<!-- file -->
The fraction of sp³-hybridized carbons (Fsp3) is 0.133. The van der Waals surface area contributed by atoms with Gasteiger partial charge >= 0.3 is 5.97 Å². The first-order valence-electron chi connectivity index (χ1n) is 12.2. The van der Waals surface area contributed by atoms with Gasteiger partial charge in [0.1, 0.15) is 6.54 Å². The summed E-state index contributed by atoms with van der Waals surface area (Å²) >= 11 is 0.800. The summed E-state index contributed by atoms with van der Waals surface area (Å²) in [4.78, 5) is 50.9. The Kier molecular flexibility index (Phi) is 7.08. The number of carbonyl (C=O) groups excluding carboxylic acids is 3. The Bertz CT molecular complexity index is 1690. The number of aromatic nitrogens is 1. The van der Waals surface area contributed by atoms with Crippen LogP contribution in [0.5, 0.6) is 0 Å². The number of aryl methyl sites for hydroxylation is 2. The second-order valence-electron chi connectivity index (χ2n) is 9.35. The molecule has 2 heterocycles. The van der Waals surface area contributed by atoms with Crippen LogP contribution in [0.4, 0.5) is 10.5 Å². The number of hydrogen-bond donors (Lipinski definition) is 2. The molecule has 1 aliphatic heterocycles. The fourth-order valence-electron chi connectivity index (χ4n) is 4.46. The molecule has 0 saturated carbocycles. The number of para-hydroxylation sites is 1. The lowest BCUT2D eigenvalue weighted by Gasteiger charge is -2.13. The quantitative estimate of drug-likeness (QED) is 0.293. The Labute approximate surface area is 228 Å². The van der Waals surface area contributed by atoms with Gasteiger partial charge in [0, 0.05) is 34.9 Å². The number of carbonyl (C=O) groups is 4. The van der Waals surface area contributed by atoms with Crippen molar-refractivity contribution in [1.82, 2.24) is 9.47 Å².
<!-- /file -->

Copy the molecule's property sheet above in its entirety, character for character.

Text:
The fraction of sp³-hybridized carbons (Fsp3) is 0.133. The van der Waals surface area contributed by atoms with Gasteiger partial charge >= 0.3 is 5.97 Å². The first-order valence-electron chi connectivity index (χ1n) is 12.2. The van der Waals surface area contributed by atoms with Gasteiger partial charge in [0.1, 0.15) is 6.54 Å². The summed E-state index contributed by atoms with van der Waals surface area (Å²) >= 11 is 0.800. The summed E-state index contributed by atoms with van der Waals surface area (Å²) in [4.78, 5) is 50.9. The Kier molecular flexibility index (Phi) is 7.08. The number of carbonyl (C=O) groups excluding carboxylic acids is 3. The Bertz CT molecular complexity index is 1690. The number of aromatic nitrogens is 1. The van der Waals surface area contributed by atoms with Crippen LogP contribution in [0.5, 0.6) is 0 Å². The number of aryl methyl sites for hydroxylation is 2. The second-order valence-electron chi connectivity index (χ2n) is 9.35. The molecule has 2 heterocycles. The van der Waals surface area contributed by atoms with Crippen LogP contribution in [0.4, 0.5) is 10.5 Å². The number of hydrogen-bond donors (Lipinski definition) is 2. The molecule has 1 aliphatic heterocycles. The fourth-order valence-electron chi connectivity index (χ4n) is 4.46. The molecule has 0 saturated carbocycles. The number of para-hydroxylation sites is 1. The lowest BCUT2D eigenvalue weighted by Gasteiger charge is -2.13. The quantitative estimate of drug-likeness (QED) is 0.293. The Labute approximate surface area is 228 Å². The van der Waals surface area contributed by atoms with Gasteiger partial charge in [0, 0.05) is 34.9 Å². The number of carbonyl (C=O) groups is 4. The van der Waals surface area contributed by atoms with Crippen molar-refractivity contribution in [1.82, 2.24) is 9.47 Å².